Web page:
So while there is some research that does seem to suggest in differences between male and female gut health, it can also be something that is very specific to each individual.

ALso, a lot of the things that you can generally do for gut health apply regardless of sex or gender.

Gut Health And Weight

A 2014 article by Scientific American did refer to gut bacteria impacting weight, and the idea that it can impact how we store fat, blood glucose levels, and production of hunger and satiety hormones.

I’ve also seen references to studies that note that leaner people tend to have a greater diversity of bacteria in their gut. I didn’t find from either study confirmation on whether they were leaner because of greater diversity of bacteria or if there was greater diversity of bacteria because they were leaner though.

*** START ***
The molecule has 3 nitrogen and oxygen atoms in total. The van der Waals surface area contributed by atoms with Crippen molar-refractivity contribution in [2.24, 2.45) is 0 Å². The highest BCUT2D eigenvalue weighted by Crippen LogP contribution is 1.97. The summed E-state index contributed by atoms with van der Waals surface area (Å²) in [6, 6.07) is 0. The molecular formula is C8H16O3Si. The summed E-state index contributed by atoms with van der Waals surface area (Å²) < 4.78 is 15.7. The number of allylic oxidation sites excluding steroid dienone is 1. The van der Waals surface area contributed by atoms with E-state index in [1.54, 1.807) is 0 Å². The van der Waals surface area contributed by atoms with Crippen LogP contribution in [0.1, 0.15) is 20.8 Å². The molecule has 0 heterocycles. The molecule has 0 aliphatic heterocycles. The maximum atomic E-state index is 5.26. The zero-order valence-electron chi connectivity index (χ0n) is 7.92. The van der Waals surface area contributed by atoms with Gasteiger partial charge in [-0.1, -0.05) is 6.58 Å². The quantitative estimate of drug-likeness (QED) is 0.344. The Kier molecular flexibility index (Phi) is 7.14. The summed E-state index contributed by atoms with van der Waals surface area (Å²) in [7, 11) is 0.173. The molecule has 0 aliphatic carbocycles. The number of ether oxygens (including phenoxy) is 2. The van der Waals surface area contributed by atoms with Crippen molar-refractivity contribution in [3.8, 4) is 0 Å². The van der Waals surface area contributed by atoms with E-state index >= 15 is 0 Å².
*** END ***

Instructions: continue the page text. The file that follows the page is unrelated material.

One study also took the gut biome from a pair of twins, one lean and one obese and transferred these to mice.

The mice which got the bacteria from the obese twin gained more weight than the mice that got the bacteria from the lean twin while following the same diet.

Of course that is in mice and they have very different biology to humans – but scientific studies of this kind seem to typically start in mice.

It’s also important to consider overall health. I mentioned already about gut health impacting mood regulating hormones.

Poor mental health and low mood can lead to poor nutrition choices, or lack of activity or wellbeing activities, which in turn can impact weight and result in weight gain.

So there may be both a direct and an indirect link between gut health and weight.

Causes Of Gut Health Issues